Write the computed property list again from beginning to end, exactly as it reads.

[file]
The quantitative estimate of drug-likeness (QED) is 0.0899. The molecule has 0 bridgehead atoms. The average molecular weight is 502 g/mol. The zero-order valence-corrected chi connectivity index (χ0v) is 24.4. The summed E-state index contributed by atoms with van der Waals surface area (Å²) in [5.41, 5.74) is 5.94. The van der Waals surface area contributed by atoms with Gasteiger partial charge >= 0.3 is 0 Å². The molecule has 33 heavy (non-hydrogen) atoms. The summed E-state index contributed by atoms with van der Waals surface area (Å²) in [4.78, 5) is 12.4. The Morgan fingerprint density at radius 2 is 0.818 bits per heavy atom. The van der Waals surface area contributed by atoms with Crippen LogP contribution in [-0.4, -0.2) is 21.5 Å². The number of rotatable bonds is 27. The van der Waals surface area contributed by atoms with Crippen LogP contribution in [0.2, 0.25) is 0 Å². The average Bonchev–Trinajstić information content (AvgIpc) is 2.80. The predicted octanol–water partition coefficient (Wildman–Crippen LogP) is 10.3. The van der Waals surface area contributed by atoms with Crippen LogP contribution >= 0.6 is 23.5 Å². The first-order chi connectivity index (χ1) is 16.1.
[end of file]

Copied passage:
The quantitative estimate of drug-likeness (QED) is 0.0899. The molecule has 0 bridgehead atoms. The average molecular weight is 502 g/mol. The zero-order valence-corrected chi connectivity index (χ0v) is 24.4. The summed E-state index contributed by atoms with van der Waals surface area (Å²) in [5.41, 5.74) is 5.94. The van der Waals surface area contributed by atoms with Gasteiger partial charge >= 0.3 is 0 Å². The molecule has 33 heavy (non-hydrogen) atoms. The summed E-state index contributed by atoms with van der Waals surface area (Å²) in [4.78, 5) is 12.4. The Morgan fingerprint density at radius 2 is 0.818 bits per heavy atom. The van der Waals surface area contributed by atoms with Crippen LogP contribution in [-0.4, -0.2) is 21.5 Å². The number of rotatable bonds is 27. The van der Waals surface area contributed by atoms with Crippen LogP contribution in [0.2, 0.25) is 0 Å². The average Bonchev–Trinajstić information content (AvgIpc) is 2.80. The predicted octanol–water partition coefficient (Wildman–Crippen LogP) is 10.3. The van der Waals surface area contributed by atoms with Crippen LogP contribution >= 0.6 is 23.5 Å². The first-order chi connectivity index (χ1) is 16.1.